When I was 12 years old I started keeping a journal. That habit has persisted, in one form or another, ever since. For a long time it was just a paper journal, kept in a spiral notebook from the school store. In 1999, I also started journaling on OpenDiary.com, which at the time was cutting edge technology – according to one source, it was the first journaling site to implement a comments section. In 2002, my journaling habit moved to www.LiveJournal.com, where it stayed until early 2011. I then moved everything offline into a paper journal, feeling nostalgic about writing in a leather-bound volume. Sometime in 2012, I discovered Day One, a great iOS/OSX app for private journaling.
Today, I am very happy using Day One. However, part of the fun of journaling is going back to read what you’ve written in the past, and with my collection of formats, that was trickier than it had to be. In addition, I grew more and more concerned about the safety of my personal history. What if I lost that box holding all my paper journals? What if my house burned down? What if I lost the massive PDF of all my online journal entries?
I made the decision to move everything into Day One. (I’ve been meaning for years to consolidate – perhaps if I’d started typing in 2003, as I meant to, the task ahead of me would not be so large.) I want to be able to read my personal history, from beginning to end, in one format. I want my data to be safe, should anything happen to it. I also want it to be safe from prying eyes.
Day One is the solution. The app is optionally password-protected, meaning I can write whatever I want without worry about anyone else seeing it. The entire database can be backed up on Dropbox or iCloud, meaning that even if my computer is stolen or I replace my iPhone, I can just download the entire database again. The sync with cloud services also means that I have access to my journal, and can create new entries, from any of my devices. Finally, there are some nice export options, meaning that should I choose a different platform in the future, I can still hang onto all that data.
Looking at my journaling history, I saw there was a ton of data to consolidate. I had text files, PDFs, and about 1,300 written pages to combine.
As of today, I’d call myself almost halfway through the process. All the text from PDFs and text files has been copied and pasted over, and a few notebooks’ worth of text has been painstakingly typed up. (And I’m really wishing I’d started this sooner.) I have several hundred pages of text to type up, but I’m feeling good about approaching this as an ongoing project that’s going to take me a while.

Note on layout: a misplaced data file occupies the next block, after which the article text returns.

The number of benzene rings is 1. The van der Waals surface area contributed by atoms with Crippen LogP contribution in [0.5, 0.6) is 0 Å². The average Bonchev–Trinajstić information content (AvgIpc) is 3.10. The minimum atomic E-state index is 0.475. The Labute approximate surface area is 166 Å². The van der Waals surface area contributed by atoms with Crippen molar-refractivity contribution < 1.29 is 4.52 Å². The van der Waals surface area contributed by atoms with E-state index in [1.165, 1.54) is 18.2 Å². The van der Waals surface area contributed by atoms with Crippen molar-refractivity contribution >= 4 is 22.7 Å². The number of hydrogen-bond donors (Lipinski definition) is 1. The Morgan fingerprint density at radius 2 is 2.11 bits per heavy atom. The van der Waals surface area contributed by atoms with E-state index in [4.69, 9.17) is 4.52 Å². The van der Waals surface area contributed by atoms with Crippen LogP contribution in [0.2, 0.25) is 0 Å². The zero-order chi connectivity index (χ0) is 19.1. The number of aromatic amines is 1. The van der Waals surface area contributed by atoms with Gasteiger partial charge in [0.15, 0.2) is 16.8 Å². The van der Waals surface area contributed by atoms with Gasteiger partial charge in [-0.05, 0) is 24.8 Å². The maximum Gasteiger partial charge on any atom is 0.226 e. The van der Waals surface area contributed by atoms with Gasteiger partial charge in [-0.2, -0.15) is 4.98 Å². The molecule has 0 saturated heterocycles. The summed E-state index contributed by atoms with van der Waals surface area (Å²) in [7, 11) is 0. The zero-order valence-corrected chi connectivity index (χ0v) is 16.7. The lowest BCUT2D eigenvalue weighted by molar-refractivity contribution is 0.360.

When I started, I took stock of the situation, and analyzed the work I had to do. My first step was to break it up into smaller tasks, and load them into a task-management app. (My favorite is OmniFocus.) Sample tasks include: “Type journal 3.” “Copy 2008.” “Tag 2009.” Breaking it up into smaller pieces allows me some sense of triumph upon completing one of those pieces, but still keeps me accountable to the end goal.
A not-obvious step for me, that preceded most of the others, was to scan all my old paper journals before typing them. Getting them into a digital format, and backed up online, not only took the worry of accidental loss or destruction off my shoulders, it also made the task of typing them physically easier. They’re always with me, whether on my work computer or my home, thanks to the magic of DropBox. I can work on it whenever I like. There’s no page turning, and no glancing away from the computer screen constantly and losing my place in the text. Instead, I am just transcribing one long PDF, full of personal memories.
They took about an hour a piece to scan, so I was able to get through it in the free time of about a week. Now that I’m working on the actual typing, I can usually get in some really good 20-page sessions on nights that I’m feeling productive, but ultimately uncreative.
At the rate I’m moving right now, I don’t anticipate finishing by the end of the year, but that’s okay. I’ve made tremendous progress.
One thing I really enjoy about this compilation is seeing the statistics surrounding my journaling habit. For example, this year alone, I’ve written over 44 thousand words in my personal journal. I can also take a look at my writing habit over the years. My most productive year (with entries still in progress) is 2002, with 439 entries; my least productive journaling year was 2012, with just 50.
It’s also so nice having all that personal history with me, wherever I go. They’ll never get forgotten in a box in my mom’s basement again. I don’t sit down and casually read up on my high school years between meetings or anything, but it’s nice knowing it’s there for me when I want it.
It’s one of the biggest projects I’ve ever taken on, but I am so much looking forward to having it all compiled. Organization is such a satisfying feeling. Journaling has provided me with so many benefits over the years; it’s good to pay it the attention it deserves.